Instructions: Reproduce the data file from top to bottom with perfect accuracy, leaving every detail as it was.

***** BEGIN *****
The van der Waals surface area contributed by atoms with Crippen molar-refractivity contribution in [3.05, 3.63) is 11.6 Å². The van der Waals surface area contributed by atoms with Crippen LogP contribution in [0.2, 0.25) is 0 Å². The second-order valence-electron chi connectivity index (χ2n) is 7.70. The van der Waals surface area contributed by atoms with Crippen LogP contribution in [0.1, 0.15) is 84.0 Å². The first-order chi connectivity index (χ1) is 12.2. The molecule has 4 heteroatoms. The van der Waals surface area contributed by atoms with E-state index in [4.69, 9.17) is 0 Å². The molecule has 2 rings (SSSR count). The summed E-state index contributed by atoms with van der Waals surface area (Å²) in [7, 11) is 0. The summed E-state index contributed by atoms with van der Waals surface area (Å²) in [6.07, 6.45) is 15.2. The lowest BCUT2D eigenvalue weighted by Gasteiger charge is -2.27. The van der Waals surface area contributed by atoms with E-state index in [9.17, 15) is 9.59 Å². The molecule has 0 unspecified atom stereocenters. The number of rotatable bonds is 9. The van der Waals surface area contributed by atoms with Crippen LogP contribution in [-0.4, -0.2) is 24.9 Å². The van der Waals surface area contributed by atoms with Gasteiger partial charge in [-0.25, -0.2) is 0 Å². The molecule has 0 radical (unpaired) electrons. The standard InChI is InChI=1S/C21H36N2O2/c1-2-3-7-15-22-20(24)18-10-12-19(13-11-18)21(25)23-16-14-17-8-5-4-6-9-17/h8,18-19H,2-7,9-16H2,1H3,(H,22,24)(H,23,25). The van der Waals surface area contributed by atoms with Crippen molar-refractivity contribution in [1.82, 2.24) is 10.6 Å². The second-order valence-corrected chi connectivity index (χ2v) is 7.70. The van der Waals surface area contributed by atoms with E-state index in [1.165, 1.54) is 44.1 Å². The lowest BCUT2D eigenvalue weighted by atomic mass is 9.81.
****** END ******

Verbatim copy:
The van der Waals surface area contributed by atoms with Crippen molar-refractivity contribution in [3.05, 3.63) is 11.6 Å². The van der Waals surface area contributed by atoms with Crippen LogP contribution in [0.2, 0.25) is 0 Å². The second-order valence-electron chi connectivity index (χ2n) is 7.70. The van der Waals surface area contributed by atoms with Crippen LogP contribution in [0.1, 0.15) is 84.0 Å². The first-order chi connectivity index (χ1) is 12.2. The molecule has 4 heteroatoms. The van der Waals surface area contributed by atoms with E-state index in [4.69, 9.17) is 0 Å². The molecule has 2 rings (SSSR count). The summed E-state index contributed by atoms with van der Waals surface area (Å²) in [7, 11) is 0. The summed E-state index contributed by atoms with van der Waals surface area (Å²) in [6.07, 6.45) is 15.2. The lowest BCUT2D eigenvalue weighted by Gasteiger charge is -2.27. The van der Waals surface area contributed by atoms with E-state index in [9.17, 15) is 9.59 Å². The molecule has 0 unspecified atom stereocenters. The number of rotatable bonds is 9. The van der Waals surface area contributed by atoms with Crippen LogP contribution in [-0.4, -0.2) is 24.9 Å². The van der Waals surface area contributed by atoms with Gasteiger partial charge in [-0.25, -0.2) is 0 Å². The molecule has 0 radical (unpaired) electrons. The standard InChI is InChI=1S/C21H36N2O2/c1-2-3-7-15-22-20(24)18-10-12-19(13-11-18)21(25)23-16-14-17-8-5-4-6-9-17/h8,18-19H,2-7,9-16H2,1H3,(H,22,24)(H,23,25). The van der Waals surface area contributed by atoms with Crippen molar-refractivity contribution in [1.82, 2.24) is 10.6 Å². The second-order valence-corrected chi connectivity index (χ2v) is 7.70. The van der Waals surface area contributed by atoms with E-state index in [1.165, 1.54) is 44.1 Å². The lowest BCUT2D eigenvalue weighted by atomic mass is 9.81.